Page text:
Pretend you are the pastor of your church (if you’re not). You’ve had a service event that empowered large numbers to serve in your community, small groups are engaging in community ministry, and your church is pairing up volunteers with public schools and nonprofits to serve on an ongoing basis. Now something new is starting to happen: people are developing their own ministry ideas and service partnerships—with or without staff leadership.
Mary and Harry catch you between services and say, “We know the church does a lot of ministry in the community and we have been so blessed in serving with the crisis pregnancy center. But we have noticed something missing and we have a real passion to develop something new that fills this gap we’ve seen. Can we sit down and share our ideas with you over coffee this week?”
You want to meet with them, but perhaps with a blend of both excitement and trepidation. Of course, they don’t see that as you pat Harry on the back, affirming, “Well, that’s great! I can’t wait to hear about it.” You set a date for the meeting.
On the drive home, you feel guilty about being worried over the conversation with these passionate innovators. You should be excited that they feel called, led and passionate about something, but a long list of “what ifs” are clouding your excitement…
What if this takes more of my time than one simple coffee?
What if this idea is a bad idea? How will I tell them?
What if it’s a good idea, but they ask for budget money?
What if this idea detracts them from their current service? How will I replace them?
Scary? Yes! Because it’s normally the pastor’s role to be the vision caster, innovator and instigator. Exciting? Absolutely! Because churches moving to the next levels of externally focused ministries are finding that the most successful ministries are those where vision and plans are shared by staff and volunteers .
Innovative ideas for ministry are not reserved for the professional minister, but put into the heart of every Christ-follower. As Paul writes in Ephesians 2:10, “For we are God’s workmanship, created in Christ Jesus to do good works, which God prepared in advance for us to do.”
If God prepared everyone in advance for something, how do leaders help people find that something ? Once found, how do you initiate meaningful advancement for the kingdom of God? With limited resources, how do leaders know where to invest? To move a good idea to boots on the ground means a commitment to leadership development, effective brainstorming, openness to creativity and the courage for leaders to multiply into teams.
As your church has effectively churned the experience of serving, like cream rising the innovators and passionate go-getters may also be rising to the top. It may feel like your church’s leadership model and structure is turning upside down.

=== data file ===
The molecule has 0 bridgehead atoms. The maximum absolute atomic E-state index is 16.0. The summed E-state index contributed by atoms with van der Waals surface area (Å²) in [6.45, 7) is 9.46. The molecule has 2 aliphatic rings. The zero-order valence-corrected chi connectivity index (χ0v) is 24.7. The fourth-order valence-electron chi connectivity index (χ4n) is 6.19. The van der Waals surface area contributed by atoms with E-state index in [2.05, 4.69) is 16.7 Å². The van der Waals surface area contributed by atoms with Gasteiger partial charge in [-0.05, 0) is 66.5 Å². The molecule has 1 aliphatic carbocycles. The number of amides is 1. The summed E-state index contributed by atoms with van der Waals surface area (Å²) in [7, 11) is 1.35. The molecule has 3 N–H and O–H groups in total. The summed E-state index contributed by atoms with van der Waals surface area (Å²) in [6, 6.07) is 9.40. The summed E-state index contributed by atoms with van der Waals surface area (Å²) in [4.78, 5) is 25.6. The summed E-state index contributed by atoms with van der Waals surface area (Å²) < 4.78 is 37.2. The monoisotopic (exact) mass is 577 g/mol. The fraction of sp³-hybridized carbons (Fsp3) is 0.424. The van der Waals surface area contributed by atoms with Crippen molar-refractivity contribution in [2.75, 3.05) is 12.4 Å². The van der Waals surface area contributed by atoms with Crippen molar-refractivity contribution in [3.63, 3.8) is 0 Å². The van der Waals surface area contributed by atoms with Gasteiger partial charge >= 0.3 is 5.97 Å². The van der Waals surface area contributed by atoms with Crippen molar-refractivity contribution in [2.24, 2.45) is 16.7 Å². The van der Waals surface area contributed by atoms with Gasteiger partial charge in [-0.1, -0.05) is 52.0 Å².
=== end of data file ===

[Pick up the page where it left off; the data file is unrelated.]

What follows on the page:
Like any organization, churches sometimes follow a mentality of top-down leadership. The senior minister, staff or leadership are paid to come up with the vision and direction, followed by the events, activities and programs to make the vision a reality. Often, leaders have the ideas and together with the people, they do the work.
Breakthrough churches are discovering a new model of successful leadership to equip individuals to live out their specific good work God has prepared them to do. “Either Ephesians 2:10 is reserved specifically for those chosen few staff members, or it is for everyone. I believe it is not exclusive, but intended for everyone—young, old, ordained or lay leaders,” says Eric Swanson, Externally Focused Churches Leadership Community director for Leadership Network.
Rather than a triangular organization with topdown results, shared-vision leadership can present itself more like a diamond as both leaders and individuals shine with vision and passion to reflect blessing to the community. As individuals are impassioned with service ideas, successful church leaders will not be the only keepers of the vision; they will also serve as a conduit and encouragement for helping others develop in Christ and for community ministry benefit.
“Unless we invest our lives in the good works that God has created for us, we will experience a feeling of emptiness,” Eric says. “We hear lots of personal stories about how people find salvation in Christ. Shouldn’t we also hear lots of personal stories about people fulfilling the good works that God has created for them to do?”
The healthiest organizations are learning organizations where anybody can contribute. Ideas are not evaluated by who gives them but by how valuable they are to the mission.
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